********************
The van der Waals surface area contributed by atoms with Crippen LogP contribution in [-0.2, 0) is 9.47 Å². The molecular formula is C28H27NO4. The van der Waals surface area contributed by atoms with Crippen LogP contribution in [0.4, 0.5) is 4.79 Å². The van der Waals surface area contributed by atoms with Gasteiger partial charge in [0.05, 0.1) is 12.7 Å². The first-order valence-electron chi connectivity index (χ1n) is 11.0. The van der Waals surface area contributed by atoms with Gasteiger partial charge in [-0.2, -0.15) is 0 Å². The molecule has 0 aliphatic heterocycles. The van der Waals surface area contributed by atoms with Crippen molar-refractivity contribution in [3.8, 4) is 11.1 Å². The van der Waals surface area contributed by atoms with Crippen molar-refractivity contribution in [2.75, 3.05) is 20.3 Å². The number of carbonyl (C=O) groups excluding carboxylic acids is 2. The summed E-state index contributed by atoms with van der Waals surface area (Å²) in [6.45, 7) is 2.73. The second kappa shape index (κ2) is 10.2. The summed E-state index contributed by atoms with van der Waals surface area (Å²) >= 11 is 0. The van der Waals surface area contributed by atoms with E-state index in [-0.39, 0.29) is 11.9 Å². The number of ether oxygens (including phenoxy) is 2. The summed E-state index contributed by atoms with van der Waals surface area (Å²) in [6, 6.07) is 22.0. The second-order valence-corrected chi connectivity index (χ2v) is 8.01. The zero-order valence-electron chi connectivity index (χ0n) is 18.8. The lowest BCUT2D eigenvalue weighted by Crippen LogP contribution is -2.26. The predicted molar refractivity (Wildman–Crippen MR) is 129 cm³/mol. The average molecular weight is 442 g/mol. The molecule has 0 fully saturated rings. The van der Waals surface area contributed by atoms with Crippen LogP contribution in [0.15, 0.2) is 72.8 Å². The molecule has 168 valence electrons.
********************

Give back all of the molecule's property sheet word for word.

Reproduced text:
The van der Waals surface area contributed by atoms with Crippen LogP contribution in [-0.2, 0) is 9.47 Å². The molecular formula is C28H27NO4. The van der Waals surface area contributed by atoms with Crippen LogP contribution in [0.4, 0.5) is 4.79 Å². The van der Waals surface area contributed by atoms with Gasteiger partial charge in [0.05, 0.1) is 12.7 Å². The first-order valence-electron chi connectivity index (χ1n) is 11.0. The van der Waals surface area contributed by atoms with Gasteiger partial charge in [-0.2, -0.15) is 0 Å². The molecule has 0 aliphatic heterocycles. The van der Waals surface area contributed by atoms with Crippen molar-refractivity contribution in [3.8, 4) is 11.1 Å². The van der Waals surface area contributed by atoms with Crippen molar-refractivity contribution in [2.75, 3.05) is 20.3 Å². The number of carbonyl (C=O) groups excluding carboxylic acids is 2. The summed E-state index contributed by atoms with van der Waals surface area (Å²) in [6.45, 7) is 2.73. The second kappa shape index (κ2) is 10.2. The summed E-state index contributed by atoms with van der Waals surface area (Å²) >= 11 is 0. The van der Waals surface area contributed by atoms with E-state index in [-0.39, 0.29) is 11.9 Å². The number of ether oxygens (including phenoxy) is 2. The summed E-state index contributed by atoms with van der Waals surface area (Å²) in [6, 6.07) is 22.0. The second-order valence-corrected chi connectivity index (χ2v) is 8.01. The zero-order valence-electron chi connectivity index (χ0n) is 18.8. The lowest BCUT2D eigenvalue weighted by Crippen LogP contribution is -2.26. The predicted molar refractivity (Wildman–Crippen MR) is 129 cm³/mol. The average molecular weight is 442 g/mol. The molecule has 0 fully saturated rings. The van der Waals surface area contributed by atoms with Crippen LogP contribution in [0.15, 0.2) is 72.8 Å². The molecule has 168 valence electrons.